When Saul "Canelo" Alvarez announced last Wednesday he was vacating the WBC middleweight title instead of signing to fight the division’s resident assassin Gennady Golovkin, the collective groan from boxing’s rank-and-file could be heard around the globe.
It was a move straight from Floyd Mayweather’s playbook: slip your biggest threat by inventing an imaginary conflict - in Canelo’s case, the WBC’s May 24 negotiating deadline - so you can pursue some other course, leaving millions of frustrated fans in your wake. It’s particularly exasperating when one believed, as I did, that Mayweather’s exit from the sport freed us from this sort of bullshit, if only for a little while.
I should have known better.
Still, you can’t blame me for hoping Alvarez was different. In the two-and-a-half years since he was so thoroughly beaten by Mayweather, the 25-year-old Canelo has amassed five victories in as many fights, against (mostly) appropriate opponents. Those wins have fueled a meteoric rise, and aside from Manny Pacquiao, the ever-present brawler in the sunset of his own career, Canelo is likely the most recognizable figure in boxing. Many, including myself, believe Canelo's good looks and brickbat fists will eventually make him a household name.
Unfortunately, that seems to be a mantle the Mexican is hesitant to inherit. And with the news he’s abandoning the belt, the chance of seeing him and Golovkin share a ring this year gets slimmer and slimmer.
Alvarez, apparently, sees it differently. "For the entirety of my career, I have taken the fights that no one wanted because I fear no man. Never has that been more true than today," he said in a press release. "I will fight ‘GGG,' and I will beat ‘GGG' but I will not be forced into the ring by artificial deadlines."
Ah yes, my heart bleeds for young Canelo! Artificial deadlines, the bane of every boxer! They are surely more terrifying than the Kazakh Sword of Damocles dangling about his head.
But I admit I would not want to face Golovkin either, what with his unblemished record and 32 knockouts in 35 fights. If I was in Canelo's position, I too might seize the most convenient excuse to avoid the man who's only allowed three fighters to go the distance with him in his decade-long career.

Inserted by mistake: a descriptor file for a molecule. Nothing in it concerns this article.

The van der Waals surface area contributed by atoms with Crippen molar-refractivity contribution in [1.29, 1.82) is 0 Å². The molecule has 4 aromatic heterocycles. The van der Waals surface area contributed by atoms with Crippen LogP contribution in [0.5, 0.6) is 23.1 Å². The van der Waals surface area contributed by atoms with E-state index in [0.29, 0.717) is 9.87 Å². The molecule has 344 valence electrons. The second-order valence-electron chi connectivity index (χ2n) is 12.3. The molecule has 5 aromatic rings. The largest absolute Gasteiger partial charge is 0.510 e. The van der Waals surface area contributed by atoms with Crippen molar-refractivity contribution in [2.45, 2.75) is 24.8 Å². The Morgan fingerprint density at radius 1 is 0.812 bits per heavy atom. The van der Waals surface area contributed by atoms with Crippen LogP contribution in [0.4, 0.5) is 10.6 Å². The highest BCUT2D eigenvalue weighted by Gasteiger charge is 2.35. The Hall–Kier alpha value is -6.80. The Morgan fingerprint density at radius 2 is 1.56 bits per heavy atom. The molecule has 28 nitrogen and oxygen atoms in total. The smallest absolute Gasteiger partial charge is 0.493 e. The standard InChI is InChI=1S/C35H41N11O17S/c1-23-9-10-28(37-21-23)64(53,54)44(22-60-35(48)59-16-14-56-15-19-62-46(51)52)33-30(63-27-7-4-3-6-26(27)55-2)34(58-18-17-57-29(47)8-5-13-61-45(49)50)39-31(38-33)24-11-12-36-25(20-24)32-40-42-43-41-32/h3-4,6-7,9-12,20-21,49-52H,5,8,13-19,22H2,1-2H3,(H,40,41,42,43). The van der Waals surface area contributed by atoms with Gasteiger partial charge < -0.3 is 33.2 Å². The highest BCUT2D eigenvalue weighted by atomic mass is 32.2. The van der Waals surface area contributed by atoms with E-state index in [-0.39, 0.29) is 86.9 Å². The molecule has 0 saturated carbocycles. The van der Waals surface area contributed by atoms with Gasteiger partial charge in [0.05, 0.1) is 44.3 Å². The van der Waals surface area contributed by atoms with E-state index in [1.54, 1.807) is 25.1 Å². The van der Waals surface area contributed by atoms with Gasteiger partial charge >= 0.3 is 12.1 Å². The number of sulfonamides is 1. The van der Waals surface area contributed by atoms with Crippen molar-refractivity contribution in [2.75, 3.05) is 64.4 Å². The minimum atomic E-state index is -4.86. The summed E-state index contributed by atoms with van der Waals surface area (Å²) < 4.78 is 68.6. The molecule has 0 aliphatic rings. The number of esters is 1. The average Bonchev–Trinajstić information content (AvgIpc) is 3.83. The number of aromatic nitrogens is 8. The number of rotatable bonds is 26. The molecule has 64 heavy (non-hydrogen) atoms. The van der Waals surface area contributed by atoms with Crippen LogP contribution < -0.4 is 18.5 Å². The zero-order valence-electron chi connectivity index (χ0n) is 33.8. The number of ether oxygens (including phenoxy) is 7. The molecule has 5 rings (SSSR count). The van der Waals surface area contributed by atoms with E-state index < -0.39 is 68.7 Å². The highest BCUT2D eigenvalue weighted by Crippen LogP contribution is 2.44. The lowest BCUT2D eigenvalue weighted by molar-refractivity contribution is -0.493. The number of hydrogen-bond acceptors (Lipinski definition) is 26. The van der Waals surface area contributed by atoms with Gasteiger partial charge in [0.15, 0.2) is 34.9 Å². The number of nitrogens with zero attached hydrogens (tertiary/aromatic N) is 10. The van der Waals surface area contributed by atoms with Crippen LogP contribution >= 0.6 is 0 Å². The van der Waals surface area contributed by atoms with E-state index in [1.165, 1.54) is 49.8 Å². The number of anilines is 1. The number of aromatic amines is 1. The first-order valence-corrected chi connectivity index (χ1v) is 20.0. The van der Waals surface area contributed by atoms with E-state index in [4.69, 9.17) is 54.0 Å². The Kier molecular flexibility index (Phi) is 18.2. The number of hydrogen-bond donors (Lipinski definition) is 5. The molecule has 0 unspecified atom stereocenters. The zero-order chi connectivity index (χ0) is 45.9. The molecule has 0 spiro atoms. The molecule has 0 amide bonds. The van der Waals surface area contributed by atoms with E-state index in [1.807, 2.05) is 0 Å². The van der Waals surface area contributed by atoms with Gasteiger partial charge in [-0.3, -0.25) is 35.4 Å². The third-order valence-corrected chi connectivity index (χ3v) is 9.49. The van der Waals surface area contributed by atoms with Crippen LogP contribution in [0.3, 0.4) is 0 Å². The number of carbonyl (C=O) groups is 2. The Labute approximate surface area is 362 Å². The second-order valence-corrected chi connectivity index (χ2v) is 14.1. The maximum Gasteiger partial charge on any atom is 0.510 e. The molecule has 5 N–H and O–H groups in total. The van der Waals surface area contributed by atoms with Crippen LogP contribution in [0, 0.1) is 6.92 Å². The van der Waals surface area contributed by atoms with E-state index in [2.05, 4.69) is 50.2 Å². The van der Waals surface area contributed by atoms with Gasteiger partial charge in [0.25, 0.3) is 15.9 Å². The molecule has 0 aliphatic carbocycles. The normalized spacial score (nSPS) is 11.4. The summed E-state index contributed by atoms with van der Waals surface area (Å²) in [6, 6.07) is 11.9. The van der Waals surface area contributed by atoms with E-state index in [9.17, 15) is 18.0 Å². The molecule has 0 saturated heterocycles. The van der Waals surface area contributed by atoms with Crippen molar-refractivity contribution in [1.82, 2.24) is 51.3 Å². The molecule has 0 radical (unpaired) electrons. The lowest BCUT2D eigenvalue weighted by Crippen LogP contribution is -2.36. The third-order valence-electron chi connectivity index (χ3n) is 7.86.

But then I am not Canelo Alvarez, boxing's Next Big Thing. In truth, this whole controversy carries some degree of sadness for me, because I badly want Canelo to become the fighter we all hope he could be. The bigger his fights, the more fans he’ll bring in. And his bouts, with their sometimes dramatic knockouts, are sorely needed if boxing is to repair a public image crippled by the Mayweather-Pacquiao catastrophe.
There is no ceiling for a young, talented, good-looking kid who's willing to mix it up - ask Canelo's own promoter, Oscar De La Hoya, whose own career was similarly propelled.
But De La Hoya, who many are blaming for delaying the Golovkin bout, won the mob's adoration not just for his skill, but his gameness. He fought the best of his generation, and catapulted from weight class to weight class to do it. He never feared taking risks, and the people loved him for it.
Meanwhile, his own charge refuses to fight for the middleweight crown at anywhere near 160-pounds. One might think an old warrior like De La Hoya would shake his head at that, and mutter something about how "that's what's wrong with this sport today." And one would hope De La Hoya himself wasn't encouraging it, telling his prodigy to wait a year or two for Golovkin to slow down, lose a step, before Canelo climbs into the ring with him.
Regardless, one thing is certain: Alvarez's road to stardom travels straight through Gennady Golovkin, and every second he is perceived to be "ducking" the 34-year-old mauler is another body blow to his legacy. And we fans are watching closely, for the path Canelo charts here offers a glimpse of how he plans to handle the rest of his career ... for better or worse.